“Everybody suffers. What makes you so special?”

“Why don’t you grow up?”

“Stop that. You’re driving me crazy.”

When people feel bad, they feel that their pain is so bad that no one can really understand it. That’s why a person who is hurting would probably rather have you say, “Your pain must be awful. I wish I could understand just how sad (or hurt or lonely) you feel.” Sometimes the best way to show understanding is to admit that you can’t understand just how bad a person feels.

How can I show understanding?

The key to understanding what the other person feels is identifying her feeling. After we have listened carefully (and watched carefully) to learn how a child is feeling and acting, we might do one of the following:

• Acknowledge or identify the child’s feeling.

“You feel strongly about this!”

“You seem to feel very concerned (hurt, upset, confused).”

• Invite more discussion.

“I would like to understand how you are feeling. Will you tell me more?”

“Uh huh.”

• Understand that the person’s pain is special for that person.

“I wish I could understand better how you feel.”

“Ouch. I don’t know if I can even guess how terrible you feel.”

• Use active listening.

“Let me see if I understand. You feel like . . . ? “

“It sounds like you feel lonely (confused, sad, etc.).”

Source : Principles of Parenting. H Wallace Goddard.

Tuesday, July 15, 2008

How can I show understanding and still discipline my child?

Sometimes it’s hard to deal with our children because we’re angry or tired or lonely. We don’t have any love to give our children. If that is true, we need to find ways to strengthen ourselves. We may need to have time with our friends or time for our hobbies. It’s hard to give love when we feel empty.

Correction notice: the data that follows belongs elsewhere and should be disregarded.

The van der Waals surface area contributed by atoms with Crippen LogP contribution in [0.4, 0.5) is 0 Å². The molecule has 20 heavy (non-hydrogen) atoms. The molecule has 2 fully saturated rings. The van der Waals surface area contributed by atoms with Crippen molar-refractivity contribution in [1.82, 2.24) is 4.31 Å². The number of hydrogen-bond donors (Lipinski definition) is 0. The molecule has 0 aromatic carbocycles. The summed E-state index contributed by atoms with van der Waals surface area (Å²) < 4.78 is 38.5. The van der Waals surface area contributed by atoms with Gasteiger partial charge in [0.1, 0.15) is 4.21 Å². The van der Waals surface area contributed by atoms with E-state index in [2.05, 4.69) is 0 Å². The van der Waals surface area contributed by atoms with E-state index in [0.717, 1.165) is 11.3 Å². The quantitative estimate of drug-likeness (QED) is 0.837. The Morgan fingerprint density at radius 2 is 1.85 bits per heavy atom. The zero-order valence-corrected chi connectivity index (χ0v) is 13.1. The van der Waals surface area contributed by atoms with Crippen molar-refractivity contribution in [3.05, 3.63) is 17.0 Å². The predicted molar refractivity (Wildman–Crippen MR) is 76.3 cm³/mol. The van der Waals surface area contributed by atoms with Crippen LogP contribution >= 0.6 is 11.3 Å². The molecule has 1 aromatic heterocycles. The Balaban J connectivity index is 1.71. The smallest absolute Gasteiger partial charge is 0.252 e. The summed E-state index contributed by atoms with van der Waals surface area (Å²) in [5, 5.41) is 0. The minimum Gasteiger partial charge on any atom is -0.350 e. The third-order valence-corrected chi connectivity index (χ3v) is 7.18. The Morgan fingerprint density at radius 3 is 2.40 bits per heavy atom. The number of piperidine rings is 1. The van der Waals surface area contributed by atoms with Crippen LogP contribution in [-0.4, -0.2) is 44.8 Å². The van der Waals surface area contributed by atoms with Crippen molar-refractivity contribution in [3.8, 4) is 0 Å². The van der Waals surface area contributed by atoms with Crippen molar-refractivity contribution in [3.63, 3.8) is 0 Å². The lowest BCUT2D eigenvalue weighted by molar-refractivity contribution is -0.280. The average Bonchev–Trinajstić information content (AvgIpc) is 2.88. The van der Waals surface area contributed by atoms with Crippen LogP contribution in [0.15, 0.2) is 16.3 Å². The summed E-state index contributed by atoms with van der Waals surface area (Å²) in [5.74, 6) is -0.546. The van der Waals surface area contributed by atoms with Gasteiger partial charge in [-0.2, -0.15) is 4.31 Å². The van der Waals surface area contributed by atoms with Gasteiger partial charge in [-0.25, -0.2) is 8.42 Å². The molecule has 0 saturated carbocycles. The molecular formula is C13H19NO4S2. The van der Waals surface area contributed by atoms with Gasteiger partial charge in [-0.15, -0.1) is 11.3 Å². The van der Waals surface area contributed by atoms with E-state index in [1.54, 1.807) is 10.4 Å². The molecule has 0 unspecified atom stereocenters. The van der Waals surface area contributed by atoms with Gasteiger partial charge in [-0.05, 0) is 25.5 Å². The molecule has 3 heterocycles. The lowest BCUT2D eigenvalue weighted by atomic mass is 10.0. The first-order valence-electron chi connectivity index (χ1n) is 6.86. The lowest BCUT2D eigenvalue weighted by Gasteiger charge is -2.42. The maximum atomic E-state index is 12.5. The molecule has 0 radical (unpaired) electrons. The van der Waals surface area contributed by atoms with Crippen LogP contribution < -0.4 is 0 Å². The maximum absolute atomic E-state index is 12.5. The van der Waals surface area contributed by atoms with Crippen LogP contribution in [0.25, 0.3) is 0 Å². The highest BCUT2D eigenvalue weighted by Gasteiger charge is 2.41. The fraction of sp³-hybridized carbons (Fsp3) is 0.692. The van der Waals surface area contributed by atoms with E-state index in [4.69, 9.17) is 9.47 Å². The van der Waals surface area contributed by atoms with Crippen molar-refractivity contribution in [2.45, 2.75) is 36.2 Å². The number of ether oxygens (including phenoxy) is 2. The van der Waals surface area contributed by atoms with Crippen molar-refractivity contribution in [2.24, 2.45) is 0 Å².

Take time to listen to children’s feelings. Understand. Remember that what the child is experiencing is very real to the child. Don’t try to discuss problems with the child when you are angry. Regularly ask the child about her experiences. “What was school like today?” “How did the test go?” “What was the happiest

thing that happened today?” Ask questions. Listen.

Remember that each person is different. You may have one child who cries over every experience. You may have another who keeps all feelings inside. Each child may need understanding in a different way. But each child needs understanding. Help the child understand other people’s feelings. “How do you

think Michelle felt about her dog being lost?” As you discuss feelings, try to understand what the other person feels. Once a child feels understood, she is more likely to accept correction. She is more likely to want to obey.

Source : Principles of Parenting. H Wallace Goddard.